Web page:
Something surprising, but not quite revolutionary. A galaxy far far away is giving strong carbon signature from throughout its surface. Using the recently upgraded IRAM (standing for Institute for Radio Astronomy in Millimeter Range) array of radio telescopes, researchers were able to observe the galaxy and the supermassive blackhole at its center.
Astronomers have named the galaxy J1120+0641 and what they are observing now is the state the galaxy was more than 13 billion years ago, just 740 million years after the Big Bang! That’s how far it is from us. During this time, almost the entire Universe was made up of hydrogen or helium.
Encoded Messages Tell A Fascinating Tale
The copious signals of carbon, given by the spectrum of carbon, and of UV indicate that the galaxy is undergoing – or rather had undergone – a very active carbon-forming phase. The UV is due to the fact that the photon is heating up the dust in the interstellar medium and causing ionization. The sheer amount of carbon is mind-boggling, telling us that a lot of massive stars are burning their way through.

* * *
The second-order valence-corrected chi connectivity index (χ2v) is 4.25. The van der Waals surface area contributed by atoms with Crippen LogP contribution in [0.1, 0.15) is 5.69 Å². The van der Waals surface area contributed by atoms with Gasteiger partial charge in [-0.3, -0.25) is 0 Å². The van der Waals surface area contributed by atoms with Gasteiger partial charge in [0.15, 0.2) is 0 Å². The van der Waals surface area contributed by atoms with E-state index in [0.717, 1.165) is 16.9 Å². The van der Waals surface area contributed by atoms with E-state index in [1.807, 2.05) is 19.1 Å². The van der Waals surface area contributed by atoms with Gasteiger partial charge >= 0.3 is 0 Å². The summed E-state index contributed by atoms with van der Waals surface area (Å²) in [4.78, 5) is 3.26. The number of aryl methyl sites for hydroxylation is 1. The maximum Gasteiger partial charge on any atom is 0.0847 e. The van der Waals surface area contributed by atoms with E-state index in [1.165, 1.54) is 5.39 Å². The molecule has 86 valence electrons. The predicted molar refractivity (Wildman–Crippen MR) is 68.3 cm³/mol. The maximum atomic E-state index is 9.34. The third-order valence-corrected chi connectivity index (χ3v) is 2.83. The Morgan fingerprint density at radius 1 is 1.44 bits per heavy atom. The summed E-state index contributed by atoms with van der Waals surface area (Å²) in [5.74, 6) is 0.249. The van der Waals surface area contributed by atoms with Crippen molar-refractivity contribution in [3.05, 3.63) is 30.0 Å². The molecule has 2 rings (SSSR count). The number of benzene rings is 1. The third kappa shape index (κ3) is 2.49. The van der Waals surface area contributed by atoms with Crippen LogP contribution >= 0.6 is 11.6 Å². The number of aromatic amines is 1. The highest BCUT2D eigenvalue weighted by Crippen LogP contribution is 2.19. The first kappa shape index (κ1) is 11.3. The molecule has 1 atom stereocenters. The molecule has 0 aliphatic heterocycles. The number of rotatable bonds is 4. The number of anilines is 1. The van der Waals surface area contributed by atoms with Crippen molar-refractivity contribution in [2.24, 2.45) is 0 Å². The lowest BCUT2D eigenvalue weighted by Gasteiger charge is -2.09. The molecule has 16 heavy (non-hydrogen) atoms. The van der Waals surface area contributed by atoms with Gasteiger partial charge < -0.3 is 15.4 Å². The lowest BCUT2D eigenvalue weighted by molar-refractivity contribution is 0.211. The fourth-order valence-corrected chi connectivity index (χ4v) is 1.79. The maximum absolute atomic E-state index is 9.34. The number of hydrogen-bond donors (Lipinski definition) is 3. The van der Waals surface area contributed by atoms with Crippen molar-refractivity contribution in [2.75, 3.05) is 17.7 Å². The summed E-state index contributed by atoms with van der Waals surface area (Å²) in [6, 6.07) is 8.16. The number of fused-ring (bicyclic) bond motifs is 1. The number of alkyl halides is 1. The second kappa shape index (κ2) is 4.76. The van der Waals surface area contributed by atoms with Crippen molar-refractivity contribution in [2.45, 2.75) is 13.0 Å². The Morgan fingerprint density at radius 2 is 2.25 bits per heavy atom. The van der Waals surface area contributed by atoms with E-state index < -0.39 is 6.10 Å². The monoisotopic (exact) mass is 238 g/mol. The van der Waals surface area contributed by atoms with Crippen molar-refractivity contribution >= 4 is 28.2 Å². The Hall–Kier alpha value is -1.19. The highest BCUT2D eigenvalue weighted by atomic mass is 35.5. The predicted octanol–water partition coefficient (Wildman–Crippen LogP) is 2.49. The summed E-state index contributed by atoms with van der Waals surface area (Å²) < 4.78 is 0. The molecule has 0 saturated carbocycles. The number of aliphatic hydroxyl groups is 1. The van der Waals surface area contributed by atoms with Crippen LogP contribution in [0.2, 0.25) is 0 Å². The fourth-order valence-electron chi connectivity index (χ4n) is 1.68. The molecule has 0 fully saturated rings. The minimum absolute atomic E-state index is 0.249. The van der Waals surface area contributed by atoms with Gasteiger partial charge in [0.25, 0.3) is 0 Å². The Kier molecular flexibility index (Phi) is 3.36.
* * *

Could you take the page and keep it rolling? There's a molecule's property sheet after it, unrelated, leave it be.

This leads to one conclusion – a lot of star formation must have been going on in this region since the Big Bang, but then that’s pretty strange. Though it doesn’t contradict any of the stellar formation theories known, this is still pretty surprising that we should be seeing so much activity so soon after the Big Bang.
Bram Venemans, of Max-Planck Institute for Astronomy in Heidelberg, says:
The presence of so much carbon confirms that massive star formation must have occurred in the short period between the Big Bang and the time we are now observing the galaxy.
The researchers owe a debt to the IRAM facility, which has just upgraded its signal processing capabilities, allowing the observers to observe on more number of channels and thus cut out noise. This makes seeing faraway galaxies possible.